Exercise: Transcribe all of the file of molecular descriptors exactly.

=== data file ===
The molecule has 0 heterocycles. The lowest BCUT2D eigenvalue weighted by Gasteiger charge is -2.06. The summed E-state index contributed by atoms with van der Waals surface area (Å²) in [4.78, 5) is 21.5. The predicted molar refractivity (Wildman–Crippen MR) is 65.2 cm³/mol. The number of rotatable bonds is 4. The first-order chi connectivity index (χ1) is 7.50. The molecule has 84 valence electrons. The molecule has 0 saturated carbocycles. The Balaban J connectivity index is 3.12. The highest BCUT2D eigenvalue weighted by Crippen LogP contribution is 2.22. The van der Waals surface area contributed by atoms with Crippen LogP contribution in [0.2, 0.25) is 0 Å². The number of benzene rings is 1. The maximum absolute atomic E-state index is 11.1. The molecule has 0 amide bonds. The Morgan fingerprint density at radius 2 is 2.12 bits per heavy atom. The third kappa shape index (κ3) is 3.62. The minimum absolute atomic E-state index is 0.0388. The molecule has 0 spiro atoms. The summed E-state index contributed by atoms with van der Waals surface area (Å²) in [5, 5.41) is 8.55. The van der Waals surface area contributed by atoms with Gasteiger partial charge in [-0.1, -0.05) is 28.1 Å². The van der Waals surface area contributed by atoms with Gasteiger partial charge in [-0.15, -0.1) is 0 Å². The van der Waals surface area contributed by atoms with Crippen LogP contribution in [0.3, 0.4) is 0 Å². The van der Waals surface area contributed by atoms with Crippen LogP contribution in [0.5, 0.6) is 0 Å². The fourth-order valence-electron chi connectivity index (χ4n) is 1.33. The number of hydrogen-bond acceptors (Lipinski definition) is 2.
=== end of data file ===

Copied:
The molecule has 0 heterocycles. The lowest BCUT2D eigenvalue weighted by Gasteiger charge is -2.06. The summed E-state index contributed by atoms with van der Waals surface area (Å²) in [4.78, 5) is 21.5. The predicted molar refractivity (Wildman–Crippen MR) is 65.2 cm³/mol. The number of rotatable bonds is 4. The first-order chi connectivity index (χ1) is 7.50. The molecule has 84 valence electrons. The molecule has 0 saturated carbocycles. The Balaban J connectivity index is 3.12. The highest BCUT2D eigenvalue weighted by Crippen LogP contribution is 2.22. The van der Waals surface area contributed by atoms with Crippen LogP contribution in [0.2, 0.25) is 0 Å². The number of benzene rings is 1. The maximum absolute atomic E-state index is 11.1. The molecule has 0 amide bonds. The Morgan fingerprint density at radius 2 is 2.12 bits per heavy atom. The third kappa shape index (κ3) is 3.62. The minimum absolute atomic E-state index is 0.0388. The molecule has 0 spiro atoms. The summed E-state index contributed by atoms with van der Waals surface area (Å²) in [5, 5.41) is 8.55. The van der Waals surface area contributed by atoms with Gasteiger partial charge in [-0.1, -0.05) is 28.1 Å². The van der Waals surface area contributed by atoms with Gasteiger partial charge in [-0.15, -0.1) is 0 Å². The van der Waals surface area contributed by atoms with Crippen LogP contribution in [0.3, 0.4) is 0 Å². The van der Waals surface area contributed by atoms with Crippen LogP contribution in [0.5, 0.6) is 0 Å². The fourth-order valence-electron chi connectivity index (χ4n) is 1.33. The number of hydrogen-bond acceptors (Lipinski definition) is 2.